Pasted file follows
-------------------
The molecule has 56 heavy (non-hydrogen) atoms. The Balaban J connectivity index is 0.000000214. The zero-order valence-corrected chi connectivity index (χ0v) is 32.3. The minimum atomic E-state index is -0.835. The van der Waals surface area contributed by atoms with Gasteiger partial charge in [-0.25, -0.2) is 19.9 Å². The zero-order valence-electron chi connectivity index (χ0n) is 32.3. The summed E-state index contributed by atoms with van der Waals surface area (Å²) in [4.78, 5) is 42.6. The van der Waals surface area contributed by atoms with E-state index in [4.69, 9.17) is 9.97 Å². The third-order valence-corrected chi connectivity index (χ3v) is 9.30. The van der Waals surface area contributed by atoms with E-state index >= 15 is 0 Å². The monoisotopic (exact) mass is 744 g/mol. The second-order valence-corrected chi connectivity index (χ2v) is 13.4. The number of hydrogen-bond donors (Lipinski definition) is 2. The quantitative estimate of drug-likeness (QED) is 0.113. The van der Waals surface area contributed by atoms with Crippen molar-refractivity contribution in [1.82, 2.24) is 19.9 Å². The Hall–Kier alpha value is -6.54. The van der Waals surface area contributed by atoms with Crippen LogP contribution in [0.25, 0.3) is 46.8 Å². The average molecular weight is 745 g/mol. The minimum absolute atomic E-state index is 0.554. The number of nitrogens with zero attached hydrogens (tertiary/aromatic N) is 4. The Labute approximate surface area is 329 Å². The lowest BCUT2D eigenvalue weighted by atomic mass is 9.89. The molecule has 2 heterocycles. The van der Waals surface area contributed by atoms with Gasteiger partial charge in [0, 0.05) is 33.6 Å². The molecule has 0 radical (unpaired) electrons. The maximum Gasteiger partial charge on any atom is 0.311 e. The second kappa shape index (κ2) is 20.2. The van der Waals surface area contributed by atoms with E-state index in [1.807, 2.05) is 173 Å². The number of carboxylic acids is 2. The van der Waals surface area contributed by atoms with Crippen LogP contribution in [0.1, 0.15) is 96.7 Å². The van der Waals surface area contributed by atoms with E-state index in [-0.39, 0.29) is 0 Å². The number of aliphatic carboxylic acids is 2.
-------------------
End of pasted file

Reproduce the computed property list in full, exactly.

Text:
The molecule has 56 heavy (non-hydrogen) atoms. The Balaban J connectivity index is 0.000000214. The zero-order valence-corrected chi connectivity index (χ0v) is 32.3. The minimum atomic E-state index is -0.835. The van der Waals surface area contributed by atoms with Gasteiger partial charge in [-0.25, -0.2) is 19.9 Å². The zero-order valence-electron chi connectivity index (χ0n) is 32.3. The summed E-state index contributed by atoms with van der Waals surface area (Å²) in [4.78, 5) is 42.6. The van der Waals surface area contributed by atoms with E-state index in [4.69, 9.17) is 9.97 Å². The third-order valence-corrected chi connectivity index (χ3v) is 9.30. The van der Waals surface area contributed by atoms with E-state index >= 15 is 0 Å². The monoisotopic (exact) mass is 744 g/mol. The second-order valence-corrected chi connectivity index (χ2v) is 13.4. The number of hydrogen-bond donors (Lipinski definition) is 2. The quantitative estimate of drug-likeness (QED) is 0.113. The van der Waals surface area contributed by atoms with Crippen molar-refractivity contribution in [1.82, 2.24) is 19.9 Å². The Hall–Kier alpha value is -6.54. The van der Waals surface area contributed by atoms with Crippen LogP contribution in [0.25, 0.3) is 46.8 Å². The average molecular weight is 745 g/mol. The minimum absolute atomic E-state index is 0.554. The number of nitrogens with zero attached hydrogens (tertiary/aromatic N) is 4. The Labute approximate surface area is 329 Å². The lowest BCUT2D eigenvalue weighted by atomic mass is 9.89. The molecule has 2 heterocycles. The van der Waals surface area contributed by atoms with Gasteiger partial charge in [0, 0.05) is 33.6 Å². The molecule has 0 radical (unpaired) electrons. The maximum Gasteiger partial charge on any atom is 0.311 e. The second kappa shape index (κ2) is 20.2. The van der Waals surface area contributed by atoms with E-state index in [1.807, 2.05) is 173 Å². The number of carboxylic acids is 2. The van der Waals surface area contributed by atoms with Crippen LogP contribution in [0.1, 0.15) is 96.7 Å². The van der Waals surface area contributed by atoms with E-state index in [-0.39, 0.29) is 0 Å². The number of aliphatic carboxylic acids is 2.